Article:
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[Xmca-l] Re: Happy New Year and Perezhivanie!



Antti, firstly on "functionalism." There is an issue about conceiving of the mind as an aggregate of various psychological functions, as opposed to an integrated "system" in which every psychological function (e.g. perceiving, acting, cognising, reading, ...) entails a particular configuration of the entire system, and related issues. In this sense Vygotsky could be said to be a structuralist and definitely not a functionalist. Except of course, that as a Marxist he took the mind as the subjective aspect of a subject-object which includes social relations as its objective aspect. That is never what I have in mind when I talk about functionalism and structuralism however. By "functionalism" I am always referring to the sociological theory of Talcott Parsons and the tendency among Soviet Marxists to integrate this functionalist view into Marxist dogma. E.g., "the role of the petit bourgeoisie is to ..." By "structuralism" I mean the current of social theory growing out of Saussure's linguistics, Levy-Strauss's anthropology and Althusser's anti-Humanist Marxism. One must, of course, appreciate the insights which these currents of thinking bring to us, but when you get to the theories of social stasis of American Functionalism and the anti-Humanism of Louis Althusser, I confess it generates a visceral negative reaction from me. Like Anthony Giddens, I see functionalism and structuralism, together, as a bundle of theories of the world which pretends that there are "social forces" which act independently of the consciousness, intentions and understanding of the human actors through which they are active. Functionalism and structuralism are together one side of a polarity, the other of which is "hermeneutics" which lays all the emphasis on the interpretation of the world by individuals, whether by means of Freudian ideas, linguistic theories, literary criticism or "social psychology." Like Giddens I look for a third way, but unlike Giddens I look to a serious theory of cultural psychology, not a do-it-yourself psychology based on my own personal intuitions.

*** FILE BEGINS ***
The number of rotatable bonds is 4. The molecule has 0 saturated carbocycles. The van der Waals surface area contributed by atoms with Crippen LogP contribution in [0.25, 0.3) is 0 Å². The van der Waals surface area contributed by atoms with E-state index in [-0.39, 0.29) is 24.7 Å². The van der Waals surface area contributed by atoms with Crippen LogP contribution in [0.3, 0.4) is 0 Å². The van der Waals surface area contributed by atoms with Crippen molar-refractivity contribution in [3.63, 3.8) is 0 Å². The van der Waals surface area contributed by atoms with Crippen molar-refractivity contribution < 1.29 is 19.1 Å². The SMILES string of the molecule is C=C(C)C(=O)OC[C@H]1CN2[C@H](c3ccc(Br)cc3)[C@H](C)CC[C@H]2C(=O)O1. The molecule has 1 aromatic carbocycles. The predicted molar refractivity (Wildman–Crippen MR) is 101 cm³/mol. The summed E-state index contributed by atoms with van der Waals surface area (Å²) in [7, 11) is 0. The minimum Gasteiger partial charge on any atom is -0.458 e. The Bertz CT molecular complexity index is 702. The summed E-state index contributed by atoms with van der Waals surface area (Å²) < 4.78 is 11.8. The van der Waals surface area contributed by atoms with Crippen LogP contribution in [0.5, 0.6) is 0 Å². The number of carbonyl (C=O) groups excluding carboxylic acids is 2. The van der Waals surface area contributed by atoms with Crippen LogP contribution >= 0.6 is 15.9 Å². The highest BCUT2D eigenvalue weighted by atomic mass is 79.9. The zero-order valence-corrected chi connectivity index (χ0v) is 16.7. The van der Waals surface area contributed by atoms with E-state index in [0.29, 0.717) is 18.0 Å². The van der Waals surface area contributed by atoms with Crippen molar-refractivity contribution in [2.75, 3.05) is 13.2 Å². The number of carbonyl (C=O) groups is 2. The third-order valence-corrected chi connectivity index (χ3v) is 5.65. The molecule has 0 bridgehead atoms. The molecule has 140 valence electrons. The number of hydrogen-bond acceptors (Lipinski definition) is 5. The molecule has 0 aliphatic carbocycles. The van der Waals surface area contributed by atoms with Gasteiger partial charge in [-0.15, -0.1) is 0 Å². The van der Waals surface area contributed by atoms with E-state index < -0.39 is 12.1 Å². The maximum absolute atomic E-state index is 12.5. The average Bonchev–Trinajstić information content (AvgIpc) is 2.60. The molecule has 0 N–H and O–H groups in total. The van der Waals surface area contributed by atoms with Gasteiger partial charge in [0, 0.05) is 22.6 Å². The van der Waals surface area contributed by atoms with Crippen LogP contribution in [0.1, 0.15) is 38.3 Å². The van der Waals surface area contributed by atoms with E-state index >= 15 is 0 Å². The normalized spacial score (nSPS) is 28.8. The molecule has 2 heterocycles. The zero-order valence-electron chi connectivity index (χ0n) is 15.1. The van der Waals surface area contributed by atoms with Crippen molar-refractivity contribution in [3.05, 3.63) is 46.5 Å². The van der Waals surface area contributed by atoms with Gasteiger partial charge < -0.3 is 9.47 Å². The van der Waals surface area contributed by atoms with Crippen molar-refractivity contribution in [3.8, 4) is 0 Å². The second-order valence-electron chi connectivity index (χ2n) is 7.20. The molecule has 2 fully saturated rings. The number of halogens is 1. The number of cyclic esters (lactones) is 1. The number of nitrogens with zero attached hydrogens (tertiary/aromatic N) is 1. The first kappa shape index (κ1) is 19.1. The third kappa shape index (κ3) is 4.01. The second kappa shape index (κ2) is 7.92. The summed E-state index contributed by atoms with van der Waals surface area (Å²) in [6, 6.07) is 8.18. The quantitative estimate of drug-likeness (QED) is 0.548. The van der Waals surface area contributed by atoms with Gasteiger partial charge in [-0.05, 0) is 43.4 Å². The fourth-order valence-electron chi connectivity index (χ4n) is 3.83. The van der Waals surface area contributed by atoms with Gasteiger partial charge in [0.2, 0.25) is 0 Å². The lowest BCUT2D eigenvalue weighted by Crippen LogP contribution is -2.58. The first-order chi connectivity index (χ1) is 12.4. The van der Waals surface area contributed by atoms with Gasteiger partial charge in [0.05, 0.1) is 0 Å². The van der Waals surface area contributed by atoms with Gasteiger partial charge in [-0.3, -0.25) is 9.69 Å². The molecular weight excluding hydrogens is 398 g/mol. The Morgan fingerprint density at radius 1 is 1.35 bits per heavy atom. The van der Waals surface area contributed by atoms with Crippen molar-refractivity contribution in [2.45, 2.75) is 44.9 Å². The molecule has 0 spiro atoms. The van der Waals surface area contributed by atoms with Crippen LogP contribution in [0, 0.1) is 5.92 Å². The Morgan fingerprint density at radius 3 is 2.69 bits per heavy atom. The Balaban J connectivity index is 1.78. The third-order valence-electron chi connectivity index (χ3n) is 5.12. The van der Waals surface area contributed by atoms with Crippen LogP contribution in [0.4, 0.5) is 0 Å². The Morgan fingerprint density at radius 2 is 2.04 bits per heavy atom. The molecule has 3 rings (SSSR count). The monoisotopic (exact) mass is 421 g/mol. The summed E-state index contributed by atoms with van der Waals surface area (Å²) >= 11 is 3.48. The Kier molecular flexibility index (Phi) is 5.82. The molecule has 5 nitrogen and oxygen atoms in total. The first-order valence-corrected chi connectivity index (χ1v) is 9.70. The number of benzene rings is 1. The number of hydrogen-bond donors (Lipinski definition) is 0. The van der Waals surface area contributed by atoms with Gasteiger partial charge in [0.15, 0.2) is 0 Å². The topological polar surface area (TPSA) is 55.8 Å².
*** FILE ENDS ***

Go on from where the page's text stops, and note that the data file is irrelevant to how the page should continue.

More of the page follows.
I haven't followed the views of Alex Kozulin, Antti, so I will simply abstain on that question, but the Fedor Vasilyuk of today is emphatically not a Marxist. He emphasises the power of prayer, which is something quite foreign to the Marxist tradition. In 1984, when he wrote "The Psychology of Perezhivanie," however, his views reflected to an extent the view of Leontyev and his following, so in that sense and to that degree, he was a Marxist. But he did not interpret Marxism dogmatically in the way Vygotsky criticised in his day, and he was critical of Leontyev. BY turning to the tradition of Russian Orthodox Christianity, it does seem that Vasilyuk turned away from Marxism. Whether that is some kind of "humanism" I don't know. "Humanism" is a very polysemous word.

Andy

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Andy Blunden
On 19/01/2017 7:53 AM, Antti Rajala wrote:
....

I wonder if there is some confusion regarding the notion of functionalism.
Andy seems to refer to functionalism in social theory whereas David refers
to functionalistic psychological theory. Maybe they do not speak of the
same functionalism. Kozulin, suggested by Andy, seems to draw upon yet
another tradition, Russian humanism, in which life is seen as literature or
art. Perhaps, the preference for the notion of drama by Alfredo and
Nikolai, has some resonance with this tradition.

Andy, Kozulin depicts Vasilyuk's humanism in sharp contrast with Marxism.
Do you agree?